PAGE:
In cropping systems across the Prairies, wild oat control and concerns of herbicide resistance continue to challenge many growers. Current annual cropping systems are increasing the selection pressure for wild oat resistance, which is rapidly expanding across the Prairies. In Alberta alone, more than 50 per cent of all wild oat populations have at least Group 1 resistance and some have other herbicide resistance as well.
In 2010, Dr. Neil Harker, research scientist with Agriculture and Agri-Food Canada (AAFC) at Lacombe, Alta., initiated a five-year project to evaluate management strategies to reduce selection pressure for wild oat resistance to herbicides. “The objective was to look at cropping systems and cultural management methods that could reduce our reliance on wild oat herbicides,” explains Harker. “Similar to previous studies, we included cultural practices such as higher seeding rates and silaging to prevent wild oat from going to seed. However, in this study we added a new strategy of including different crop life cycles to determine if diverse crop rotations would influence wild oat production, wild oat seed bank, soil microbes, crop yield and crop quality.”
Previous studies included only summer annual crops such as barley, wheat, canola and peas. Wild oat is also a summer annual weed, so continually growing summer annual crops favours wild oat growth. In this study, researchers added different crops including alfalfa (perennial) and winter annual crops such as winter wheat, winter triticale and fall rye. In the years these latter crops were grown, no herbicides were used for wild oat control. The project was conducted at eight sites across Canada, including Lacombe, Lethbridge and Edmonton, Alta.; Scott and Saskatoon, Sask.; Winnipeg, Man.; New Liskeard, Ont.; and Normandin, Que.
At the start of the project in 2010, wild oat populations were established in canola in all locations. Natural wild oat populations were supplemented to ensure adequate, uniform wild oat populations for the study. Crops included canola, alfalfa, early-cut barley silage, winter triticale, fall rye, peas, winter wheat and wheat in various rotations (see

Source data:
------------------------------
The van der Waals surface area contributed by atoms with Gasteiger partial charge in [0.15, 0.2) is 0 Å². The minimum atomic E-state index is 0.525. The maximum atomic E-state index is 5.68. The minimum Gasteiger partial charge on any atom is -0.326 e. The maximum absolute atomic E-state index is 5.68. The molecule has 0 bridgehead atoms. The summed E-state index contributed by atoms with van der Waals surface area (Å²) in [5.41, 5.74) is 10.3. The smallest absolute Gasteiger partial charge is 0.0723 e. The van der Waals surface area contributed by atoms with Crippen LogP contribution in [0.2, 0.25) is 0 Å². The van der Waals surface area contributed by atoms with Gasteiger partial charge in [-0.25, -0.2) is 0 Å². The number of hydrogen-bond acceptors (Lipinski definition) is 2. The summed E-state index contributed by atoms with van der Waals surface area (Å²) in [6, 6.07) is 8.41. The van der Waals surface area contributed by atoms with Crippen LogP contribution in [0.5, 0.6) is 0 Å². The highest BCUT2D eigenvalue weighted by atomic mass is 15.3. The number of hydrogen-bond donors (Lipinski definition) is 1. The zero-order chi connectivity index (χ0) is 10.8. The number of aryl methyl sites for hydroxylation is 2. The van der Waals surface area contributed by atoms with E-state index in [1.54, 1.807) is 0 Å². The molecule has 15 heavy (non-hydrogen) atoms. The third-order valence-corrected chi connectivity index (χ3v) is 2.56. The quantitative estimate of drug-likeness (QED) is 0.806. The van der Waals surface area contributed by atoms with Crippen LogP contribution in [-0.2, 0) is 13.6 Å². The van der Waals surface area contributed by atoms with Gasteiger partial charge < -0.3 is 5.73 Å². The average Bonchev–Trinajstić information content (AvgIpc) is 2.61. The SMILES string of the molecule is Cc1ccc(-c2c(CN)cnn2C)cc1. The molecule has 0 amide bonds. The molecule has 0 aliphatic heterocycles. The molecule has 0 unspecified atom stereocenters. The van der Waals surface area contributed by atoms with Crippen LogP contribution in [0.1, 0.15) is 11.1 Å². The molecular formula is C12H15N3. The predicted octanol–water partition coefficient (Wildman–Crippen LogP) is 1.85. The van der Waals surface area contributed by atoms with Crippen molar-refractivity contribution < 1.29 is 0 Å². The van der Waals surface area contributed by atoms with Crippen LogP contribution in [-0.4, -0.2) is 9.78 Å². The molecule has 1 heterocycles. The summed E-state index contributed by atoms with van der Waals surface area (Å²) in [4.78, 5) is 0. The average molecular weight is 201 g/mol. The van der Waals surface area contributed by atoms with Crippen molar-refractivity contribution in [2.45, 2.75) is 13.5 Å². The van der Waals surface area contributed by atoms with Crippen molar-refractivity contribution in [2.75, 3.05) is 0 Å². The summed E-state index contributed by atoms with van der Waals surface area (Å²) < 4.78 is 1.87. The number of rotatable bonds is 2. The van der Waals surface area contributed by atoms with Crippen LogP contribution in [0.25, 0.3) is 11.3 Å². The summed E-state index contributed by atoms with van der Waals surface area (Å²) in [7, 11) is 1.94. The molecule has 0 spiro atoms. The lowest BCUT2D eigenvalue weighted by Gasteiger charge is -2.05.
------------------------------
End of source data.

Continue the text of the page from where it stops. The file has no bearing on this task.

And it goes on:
Table below). Seeding rates in cereals were usually double the normal rate. Wild oat herbicides rates were 0, 50 or 100 per cent, while broadleaf weeds were treated with full herbicide rates. Wild oat density and biomass, crop density, yields, and biomass were collected each year.
“For the alfalfa, early silage and winter annual crops treatments, no wild oat herbicides were used for the three years from 2011 through 2013,” explains Harker. “For those three years, there is essentially zero selection pressure for wild oat herbicides. All of the experiments will continue through to the end of the 2014 crop year, with canola being grown in every location to provide a good comparison of what has happened over the five years of the study. So although we don’t have final results yet, the preliminary findings are very encouraging.”
Rotation treatments for the experiment. Some rotations were duplicated with varying crop seeding (1x or 2x) and/or herbicide rates (0%, 50% or 100%).
Preliminary results show that most plots with alfalfa, or silage and winter annual crops – and no wild oat herbicides – had wild oat biomass similar to the canola-wheat check rotation with 100 per cent wild oat herbicide every year. At the end of 2014, the final data collection will be completed including a wild oat seed bank determination to see whether or not the levels have changed over the five years of the study.
“We expect the final results to be similar to the preliminary findings and are encouraged to see that the results from some diverse rotations in integrated systems without wild oat herbicides can be as effective at managing wild oat as a typical summer annual canola-wheat rotation with full herbicide-rate regimes,” says Harker. “The results will provide growers with options to reduce herbicide expenditures, reduce selection pressure for weed resistance, and to grow canola in more sustainable rotations.”
However, the challenge is that few growers are willing to include more diverse rotations in their cropping systems. They have to weigh the short-term gain of a canola-wheat rotation, for example, with the long-term delay in herbicide resistance of more diverse rotations. Growing dominantly summer annual crops over and over again puts pressure on summer annual weeds, which are more likely to become resistant to whatever herbicide is being used. Adding diversity to the system can help reduce the selection pressure for herbicide resistance and delay the development of resistance.
Harker emphasizes that growers and industry need to think about other management options to reduce selection pressure now as the risk of herbicide resistance increases. “Along with wild oat herbicide resistance, other concerns such as kochia resistance to glyphosate in the west and three other glyphosate-resistant weeds in the east, need to be addressed. We must act now to delay the selection of glyphosate resistance in a species that threatens Canadian agriculture even more than kochia – wild oat.”
March 19, 2014 By Donna Fleury